How quickly would news of Charles II’s return have spread?

Very quickly. When Charles I was beheaded on 30 January 1649, the news had travelled to Edinburgh fast enough for Charles II to be crowned king of Scotland just a few days later, on 6 February. One of the interesting dilemmas of the Restoration for the exiled court was that owning any image of Charles II had been made a crime during the 1650s, so there were few pictures of the king when he returned in 1660. Consequently, there was much anxiety to distribute images of him; some of these were crudely drawn tavern signs and woodcuts, and many purists were appalled at the character of such images.

But the Restoration court needed to disseminate as many likenesses of him as possible. A state portrait is traditionally commissioned at the accession of a new monarch, but, because of the precariousness of the situation, it was decided not to create a formal portrait of Charles’s English coronation in 1661. More than any other monarch, Charles II was always aware that his survival on the throne depended on his subjects wanting him there.

Despite this, there was still a great amount of state theatre to the occasion. Charles had decided that his coronation day would be 23 April 1661 – St George’s Day – and for the rest of his reign, the great National Saint’s Day and his crowning would be celebrated together.

Were there any repercussions for the Cromwell family?

One thing I’ve always found remarkable was the obvious vengeance directed at Oliver Cromwell himself. Despite all the Restoration’s rhetoric of forgetting and moving on, vengeance was targeted towards those directly involved in Charles I’s execution. Accordingly, Cromwell’s body – like those of other regicides who had died before 1660 – was exhumed, subjected to a ritual hanging, drawing and quartering, with his head placed on a spike.

One of several death masks made following Oliver Cromwell’s demise (Photo by Hulton Archive/Getty Images)
One of several death masks made following Oliver Cromwell’s demise (Photo by Hulton Archive/Getty Images)

I studied at Sidney Sussex College, Cambridge, the college that Cromwell had attended as an undergraduate, and to which, in 1960, his severed head was entrusted and buried. To this day, the exact location of the head within the college is a secret, such is the sensitivity that surrounds it. But apart from that, there was remarkably little vengeance directed towards the living members of the Cromwell family; even Richard was left alone and lived until he was 85.

What was life like in Restoration England?

There were lots of different strains to it. The image of Charles II as the ‘Merry Monarch’ has become almost synonymous with the era – the flowing curls, cavalier costumes, the reopening of the theatres. For the rest of the country, though, on a day-to-day basis, there must have been a lot of apprehension. This was a population that had risen in revolt against their government and then lived through a bewildering and discombobulating 20-year period.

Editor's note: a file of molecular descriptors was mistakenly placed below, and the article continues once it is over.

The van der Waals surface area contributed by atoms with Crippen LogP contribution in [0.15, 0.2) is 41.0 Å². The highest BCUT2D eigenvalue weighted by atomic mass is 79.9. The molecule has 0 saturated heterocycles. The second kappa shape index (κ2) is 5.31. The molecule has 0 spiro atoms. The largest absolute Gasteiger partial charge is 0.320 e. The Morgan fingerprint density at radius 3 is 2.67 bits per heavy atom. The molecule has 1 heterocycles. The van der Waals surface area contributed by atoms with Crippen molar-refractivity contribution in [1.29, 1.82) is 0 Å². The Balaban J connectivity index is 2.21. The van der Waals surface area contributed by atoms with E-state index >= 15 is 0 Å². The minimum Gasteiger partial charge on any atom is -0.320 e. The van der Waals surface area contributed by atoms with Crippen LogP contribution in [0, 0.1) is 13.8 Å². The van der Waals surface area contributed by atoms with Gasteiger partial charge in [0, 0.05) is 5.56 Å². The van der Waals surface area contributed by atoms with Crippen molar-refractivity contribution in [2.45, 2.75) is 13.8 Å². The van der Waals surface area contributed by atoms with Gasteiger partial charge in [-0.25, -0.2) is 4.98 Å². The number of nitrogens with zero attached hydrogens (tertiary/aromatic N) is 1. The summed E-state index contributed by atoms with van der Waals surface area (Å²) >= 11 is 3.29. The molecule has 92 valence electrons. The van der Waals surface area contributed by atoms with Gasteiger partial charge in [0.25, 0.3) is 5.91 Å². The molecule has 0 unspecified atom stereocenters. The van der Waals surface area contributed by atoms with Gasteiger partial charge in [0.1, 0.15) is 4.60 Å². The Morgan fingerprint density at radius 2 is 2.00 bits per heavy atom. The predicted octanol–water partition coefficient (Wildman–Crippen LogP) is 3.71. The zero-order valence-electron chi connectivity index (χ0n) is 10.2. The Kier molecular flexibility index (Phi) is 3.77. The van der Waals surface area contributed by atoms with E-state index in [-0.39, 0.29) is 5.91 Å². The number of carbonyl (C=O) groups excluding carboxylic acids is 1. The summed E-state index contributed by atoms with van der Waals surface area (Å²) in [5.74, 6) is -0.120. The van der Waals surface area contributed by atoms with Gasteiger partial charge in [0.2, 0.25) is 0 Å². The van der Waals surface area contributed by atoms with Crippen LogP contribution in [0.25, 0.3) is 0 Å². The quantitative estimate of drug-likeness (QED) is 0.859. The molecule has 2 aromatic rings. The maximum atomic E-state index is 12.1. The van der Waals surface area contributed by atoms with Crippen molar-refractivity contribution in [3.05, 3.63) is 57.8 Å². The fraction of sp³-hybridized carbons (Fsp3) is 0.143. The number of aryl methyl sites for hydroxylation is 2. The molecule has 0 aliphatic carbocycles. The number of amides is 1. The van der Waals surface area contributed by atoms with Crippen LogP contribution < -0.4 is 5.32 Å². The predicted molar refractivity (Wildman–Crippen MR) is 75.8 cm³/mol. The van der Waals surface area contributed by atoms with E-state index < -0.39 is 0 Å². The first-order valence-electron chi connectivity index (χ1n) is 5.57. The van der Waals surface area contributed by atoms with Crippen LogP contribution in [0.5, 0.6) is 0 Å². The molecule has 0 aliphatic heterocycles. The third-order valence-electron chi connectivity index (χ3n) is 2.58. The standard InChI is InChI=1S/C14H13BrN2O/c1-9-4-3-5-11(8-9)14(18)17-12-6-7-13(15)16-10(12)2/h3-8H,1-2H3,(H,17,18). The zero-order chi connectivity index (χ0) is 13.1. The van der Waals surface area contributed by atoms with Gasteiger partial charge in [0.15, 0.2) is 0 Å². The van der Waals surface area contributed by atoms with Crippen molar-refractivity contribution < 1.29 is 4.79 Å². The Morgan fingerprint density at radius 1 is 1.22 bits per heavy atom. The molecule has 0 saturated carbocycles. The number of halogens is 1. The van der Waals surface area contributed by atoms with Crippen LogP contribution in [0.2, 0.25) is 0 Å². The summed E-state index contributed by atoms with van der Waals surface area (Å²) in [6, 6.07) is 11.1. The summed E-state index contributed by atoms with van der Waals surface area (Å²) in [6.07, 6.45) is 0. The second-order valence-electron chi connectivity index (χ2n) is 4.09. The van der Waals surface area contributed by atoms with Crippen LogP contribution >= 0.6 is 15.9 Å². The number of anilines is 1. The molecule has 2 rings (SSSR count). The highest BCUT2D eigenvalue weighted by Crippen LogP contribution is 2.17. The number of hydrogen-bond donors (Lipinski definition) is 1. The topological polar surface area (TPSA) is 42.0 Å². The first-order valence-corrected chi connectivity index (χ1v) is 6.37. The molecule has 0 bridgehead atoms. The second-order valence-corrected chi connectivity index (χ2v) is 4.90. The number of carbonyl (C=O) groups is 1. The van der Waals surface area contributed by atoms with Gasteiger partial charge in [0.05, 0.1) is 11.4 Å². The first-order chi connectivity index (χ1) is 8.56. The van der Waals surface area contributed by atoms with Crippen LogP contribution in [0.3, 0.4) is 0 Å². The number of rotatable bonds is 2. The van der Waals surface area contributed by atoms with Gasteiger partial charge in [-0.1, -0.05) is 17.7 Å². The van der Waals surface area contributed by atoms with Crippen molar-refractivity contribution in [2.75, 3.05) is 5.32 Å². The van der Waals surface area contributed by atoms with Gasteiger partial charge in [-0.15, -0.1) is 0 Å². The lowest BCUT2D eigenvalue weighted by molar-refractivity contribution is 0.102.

The radicalism of the Civil Wars and the ideas that had been articulated – be it about annual parliaments or universal suffrage – could never be simply ‘unthought’. The historian Jonathan Scott has talked about this being a population that had all the hallmarks of something like PTSD, living through a traumatic period and instinctively inclined to become alarmed by any moment of instability, fearing a return to civil war and revolution.

In the late 1670s and early 1680s, when Charles’s reign became unstable during the so-called Exclusion Crisis [when moves were made to exclude Charles’s Catholic brother and heir, James, Duke of York, from the succession], there were real fears that ‘1641 is come again’ and the chaos of civil war would be repeated.

Did the Restoration have a discernible impact on the status of women in society?

For most women, restoring the monarchy was assumed to restore all the patriarchal structures and authority that had been in place before the Civil Wars. There had been something of an explosion of female publishing and petitioning during the conflict and later, too, in the 1650s, but a lot of that would have declined during the Restoration period.

But women’s agency is evident in other areas of life. A lot of women had been widowed in the Civil Wars, and many continued to occupy responsible roles into the Restoration or spent years petitioning on behalf of injured or deceased family members. So there were different avenues of female influence.

The idea of state mistresses was something that Charles II’s reign really epitomised in a way that the English monarchy hadn’t seen before, and many people looked to the king’s mistresses, particularly the French-born Louise de Kéroualle, who became duchess of Portsmouth, as alternative avenues to Charles. That’s just one sort of woman in a privileged position, though; the general emphasis was very much on re-establishing traditional, patriarchal norms of social order.

Many of the more radical ideas about gender that had emerged in the preceding decades couldn’t be forgotten, though, and we find that, wrapped up in the fears of a descent back into civil war that were expressed by many men at the time, were concerns about the return of the sorts of articulate women who were publishing in the 1650s.

Dr Clare Jackson was speaking to Elinor Evans


This article was first published in the Christmas 2022 issue of BBC History Revealed